A constant feature of Jewish culture in the medieval Mediterranean was the dedication of panegyric texts in Hebrew, Judeo-Arabic, and other languages to men of several ranks: scholars, communal leaders, courtiers, merchants, patrons, and poets. Although the imagery of nature and eroticism in the preludes to these poems is often studied, the substance of what follows is generally neglected, as it is perceived to be repetitive, obsequious, and less aesthetically interesting than other types of poetry from the period. In Dominion Built of Praise, Jonathan Decter demurs. As is the case with visual portraits, panegyrics operate according to a code of cultural norms that tell us at least as much about the society that produced them as the individuals they portray. Looking at the phenomenon of panegyric in Mediterranean Jewish culture from several overlapping perspectives — social, historical, ethical, poetic, political, and theological — he finds that they offer representations of Jewish political leadership as it varied across geographic area and evolved over time.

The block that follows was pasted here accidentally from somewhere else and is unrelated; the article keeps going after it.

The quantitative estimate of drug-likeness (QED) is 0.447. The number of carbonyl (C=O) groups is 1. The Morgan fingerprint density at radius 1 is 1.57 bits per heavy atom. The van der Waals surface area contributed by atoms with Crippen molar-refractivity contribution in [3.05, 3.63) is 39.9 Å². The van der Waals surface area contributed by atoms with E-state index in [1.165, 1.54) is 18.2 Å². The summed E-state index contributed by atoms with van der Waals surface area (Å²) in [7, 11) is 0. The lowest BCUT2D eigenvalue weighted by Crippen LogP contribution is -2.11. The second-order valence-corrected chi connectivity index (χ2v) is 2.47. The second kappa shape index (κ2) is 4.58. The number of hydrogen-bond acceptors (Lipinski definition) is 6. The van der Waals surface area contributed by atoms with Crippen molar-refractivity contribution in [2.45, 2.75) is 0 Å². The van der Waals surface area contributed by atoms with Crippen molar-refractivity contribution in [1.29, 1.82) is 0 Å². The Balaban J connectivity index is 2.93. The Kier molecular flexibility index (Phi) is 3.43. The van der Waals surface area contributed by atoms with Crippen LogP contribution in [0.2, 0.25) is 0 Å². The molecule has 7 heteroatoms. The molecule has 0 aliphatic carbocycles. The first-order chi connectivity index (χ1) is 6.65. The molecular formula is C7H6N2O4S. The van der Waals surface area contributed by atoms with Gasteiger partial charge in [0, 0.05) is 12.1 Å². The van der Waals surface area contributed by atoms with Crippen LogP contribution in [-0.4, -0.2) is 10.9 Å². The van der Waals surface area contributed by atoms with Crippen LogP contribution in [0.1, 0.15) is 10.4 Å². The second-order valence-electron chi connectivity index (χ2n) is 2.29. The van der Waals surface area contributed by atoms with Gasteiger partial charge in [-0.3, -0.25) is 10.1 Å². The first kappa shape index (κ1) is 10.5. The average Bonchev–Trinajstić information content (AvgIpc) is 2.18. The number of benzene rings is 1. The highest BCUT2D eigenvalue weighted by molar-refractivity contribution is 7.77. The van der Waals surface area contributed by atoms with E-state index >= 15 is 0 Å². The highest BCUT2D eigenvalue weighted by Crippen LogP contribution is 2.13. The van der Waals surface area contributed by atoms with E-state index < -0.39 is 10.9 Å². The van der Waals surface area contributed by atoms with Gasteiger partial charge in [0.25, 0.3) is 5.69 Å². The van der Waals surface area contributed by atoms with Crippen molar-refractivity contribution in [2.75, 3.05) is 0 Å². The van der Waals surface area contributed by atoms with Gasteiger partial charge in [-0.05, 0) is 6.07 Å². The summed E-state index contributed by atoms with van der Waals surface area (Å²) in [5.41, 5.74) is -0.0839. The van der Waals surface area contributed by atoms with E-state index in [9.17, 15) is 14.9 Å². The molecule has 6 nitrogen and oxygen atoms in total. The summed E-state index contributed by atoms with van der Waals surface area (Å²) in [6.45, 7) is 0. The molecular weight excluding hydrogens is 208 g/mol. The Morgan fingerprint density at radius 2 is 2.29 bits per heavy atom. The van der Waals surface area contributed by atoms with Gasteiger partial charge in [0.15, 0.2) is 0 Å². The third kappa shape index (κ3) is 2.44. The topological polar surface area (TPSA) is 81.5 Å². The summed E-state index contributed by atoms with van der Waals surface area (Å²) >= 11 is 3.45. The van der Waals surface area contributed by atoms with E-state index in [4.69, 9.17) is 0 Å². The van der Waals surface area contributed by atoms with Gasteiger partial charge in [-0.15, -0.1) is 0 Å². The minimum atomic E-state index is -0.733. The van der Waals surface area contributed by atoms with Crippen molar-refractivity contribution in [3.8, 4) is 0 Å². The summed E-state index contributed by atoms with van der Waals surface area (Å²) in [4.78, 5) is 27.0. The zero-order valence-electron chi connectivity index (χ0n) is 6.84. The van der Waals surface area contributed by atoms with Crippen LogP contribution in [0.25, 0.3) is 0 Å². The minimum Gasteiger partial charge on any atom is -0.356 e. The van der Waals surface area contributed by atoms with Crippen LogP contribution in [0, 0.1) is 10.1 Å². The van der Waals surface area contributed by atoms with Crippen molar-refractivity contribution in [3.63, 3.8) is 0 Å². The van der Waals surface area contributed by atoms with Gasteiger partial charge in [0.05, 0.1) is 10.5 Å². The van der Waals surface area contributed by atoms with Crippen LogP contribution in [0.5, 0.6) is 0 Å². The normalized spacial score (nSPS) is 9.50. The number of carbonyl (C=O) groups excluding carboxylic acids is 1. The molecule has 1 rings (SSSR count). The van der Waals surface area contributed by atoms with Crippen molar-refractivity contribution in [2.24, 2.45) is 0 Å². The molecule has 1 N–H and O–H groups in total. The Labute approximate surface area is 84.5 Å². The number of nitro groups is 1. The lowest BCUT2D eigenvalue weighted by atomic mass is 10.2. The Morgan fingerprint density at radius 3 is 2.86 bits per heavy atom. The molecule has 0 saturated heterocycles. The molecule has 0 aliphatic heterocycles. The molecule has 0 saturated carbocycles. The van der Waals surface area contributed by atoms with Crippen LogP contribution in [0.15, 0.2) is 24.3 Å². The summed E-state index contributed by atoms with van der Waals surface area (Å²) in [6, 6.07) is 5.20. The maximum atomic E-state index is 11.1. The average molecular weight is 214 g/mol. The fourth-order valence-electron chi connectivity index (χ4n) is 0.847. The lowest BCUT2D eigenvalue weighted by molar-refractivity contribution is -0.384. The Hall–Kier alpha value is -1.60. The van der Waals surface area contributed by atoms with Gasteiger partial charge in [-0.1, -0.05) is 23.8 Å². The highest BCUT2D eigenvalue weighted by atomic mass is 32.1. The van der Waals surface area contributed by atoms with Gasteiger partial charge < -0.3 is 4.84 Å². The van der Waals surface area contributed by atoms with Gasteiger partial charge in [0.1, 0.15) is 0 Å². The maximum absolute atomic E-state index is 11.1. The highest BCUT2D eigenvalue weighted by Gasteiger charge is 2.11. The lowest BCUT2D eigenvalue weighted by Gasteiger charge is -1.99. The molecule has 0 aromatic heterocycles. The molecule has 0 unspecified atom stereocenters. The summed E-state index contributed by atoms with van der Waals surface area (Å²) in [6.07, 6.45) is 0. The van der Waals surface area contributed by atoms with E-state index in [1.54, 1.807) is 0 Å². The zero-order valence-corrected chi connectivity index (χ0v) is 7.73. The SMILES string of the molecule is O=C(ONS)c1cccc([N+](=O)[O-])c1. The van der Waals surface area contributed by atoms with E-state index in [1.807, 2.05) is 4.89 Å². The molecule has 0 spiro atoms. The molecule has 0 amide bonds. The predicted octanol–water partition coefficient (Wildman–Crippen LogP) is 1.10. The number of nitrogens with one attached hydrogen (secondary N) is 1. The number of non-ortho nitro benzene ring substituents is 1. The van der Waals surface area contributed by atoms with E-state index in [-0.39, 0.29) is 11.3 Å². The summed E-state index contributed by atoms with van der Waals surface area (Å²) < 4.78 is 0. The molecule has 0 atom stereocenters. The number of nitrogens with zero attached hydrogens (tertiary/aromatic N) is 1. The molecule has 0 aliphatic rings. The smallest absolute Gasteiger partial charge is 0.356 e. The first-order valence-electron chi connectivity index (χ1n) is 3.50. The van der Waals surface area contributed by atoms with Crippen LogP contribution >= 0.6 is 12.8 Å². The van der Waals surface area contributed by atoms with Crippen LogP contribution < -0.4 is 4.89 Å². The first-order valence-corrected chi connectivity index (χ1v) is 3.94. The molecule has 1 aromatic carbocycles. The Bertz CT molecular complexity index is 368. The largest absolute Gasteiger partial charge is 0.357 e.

Decter focuses his analysis primarily on Jewish centers in the Islamic Mediterranean between the tenth and thirteenth centuries and also includes a chapter on Jews in the Christian Mediterranean through the fifteenth century. He examines the hundreds of panegyrics that have survived: some copied repeatedly in luxurious anthologies, others discarded haphazardly in the Cairo Geniza. According to Decter, the poems extolled conventional character traits ascribed to leaders not only diachronically within the Jewish political tradition but also synchronically within Islamic and, to a lesser extent, Christian civilization and political culture. Dominion Built of Praise reveals more than a superficial and functional parallel between Muslim and Jewish forms of statecraft and demonstrates how ideas of Islamic political legitimacy profoundly shaped the ways in which Jews conceptualized and portrayed their own leadership.